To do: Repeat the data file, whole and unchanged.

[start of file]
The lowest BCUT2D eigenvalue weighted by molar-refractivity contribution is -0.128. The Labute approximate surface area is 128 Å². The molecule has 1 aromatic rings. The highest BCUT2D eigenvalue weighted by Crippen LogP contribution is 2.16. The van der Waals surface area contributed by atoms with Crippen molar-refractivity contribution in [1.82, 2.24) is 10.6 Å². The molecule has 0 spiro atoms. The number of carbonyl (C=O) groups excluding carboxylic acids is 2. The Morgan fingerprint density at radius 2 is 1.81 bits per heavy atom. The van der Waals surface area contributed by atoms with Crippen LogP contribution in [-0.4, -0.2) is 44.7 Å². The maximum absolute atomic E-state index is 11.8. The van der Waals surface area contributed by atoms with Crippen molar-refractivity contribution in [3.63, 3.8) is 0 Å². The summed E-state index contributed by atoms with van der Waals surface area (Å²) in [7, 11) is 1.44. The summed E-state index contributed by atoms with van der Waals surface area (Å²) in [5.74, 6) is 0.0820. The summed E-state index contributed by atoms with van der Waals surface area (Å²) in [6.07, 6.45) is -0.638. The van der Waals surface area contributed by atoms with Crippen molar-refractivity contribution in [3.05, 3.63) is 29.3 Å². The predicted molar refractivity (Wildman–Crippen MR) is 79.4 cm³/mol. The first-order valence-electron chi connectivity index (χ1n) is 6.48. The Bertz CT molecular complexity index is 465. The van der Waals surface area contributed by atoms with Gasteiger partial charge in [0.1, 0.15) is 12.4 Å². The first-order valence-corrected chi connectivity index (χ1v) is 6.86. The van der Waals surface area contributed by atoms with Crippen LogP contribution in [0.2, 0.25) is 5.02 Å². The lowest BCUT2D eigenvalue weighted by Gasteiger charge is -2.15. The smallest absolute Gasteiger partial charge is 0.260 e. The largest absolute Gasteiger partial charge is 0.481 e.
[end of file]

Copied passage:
The lowest BCUT2D eigenvalue weighted by molar-refractivity contribution is -0.128. The Labute approximate surface area is 128 Å². The molecule has 1 aromatic rings. The highest BCUT2D eigenvalue weighted by Crippen LogP contribution is 2.16. The van der Waals surface area contributed by atoms with Crippen molar-refractivity contribution in [1.82, 2.24) is 10.6 Å². The molecule has 0 spiro atoms. The number of carbonyl (C=O) groups excluding carboxylic acids is 2. The Morgan fingerprint density at radius 2 is 1.81 bits per heavy atom. The van der Waals surface area contributed by atoms with Crippen LogP contribution in [-0.4, -0.2) is 44.7 Å². The maximum absolute atomic E-state index is 11.8. The van der Waals surface area contributed by atoms with Crippen molar-refractivity contribution in [3.63, 3.8) is 0 Å². The summed E-state index contributed by atoms with van der Waals surface area (Å²) in [7, 11) is 1.44. The summed E-state index contributed by atoms with van der Waals surface area (Å²) in [5.74, 6) is 0.0820. The summed E-state index contributed by atoms with van der Waals surface area (Å²) in [6.07, 6.45) is -0.638. The van der Waals surface area contributed by atoms with Crippen molar-refractivity contribution in [3.05, 3.63) is 29.3 Å². The predicted molar refractivity (Wildman–Crippen MR) is 79.4 cm³/mol. The first-order valence-electron chi connectivity index (χ1n) is 6.48. The Bertz CT molecular complexity index is 465. The van der Waals surface area contributed by atoms with Gasteiger partial charge in [0.1, 0.15) is 12.4 Å². The first-order valence-corrected chi connectivity index (χ1v) is 6.86. The van der Waals surface area contributed by atoms with Crippen LogP contribution in [0.2, 0.25) is 5.02 Å². The lowest BCUT2D eigenvalue weighted by Gasteiger charge is -2.15. The smallest absolute Gasteiger partial charge is 0.260 e. The largest absolute Gasteiger partial charge is 0.481 e.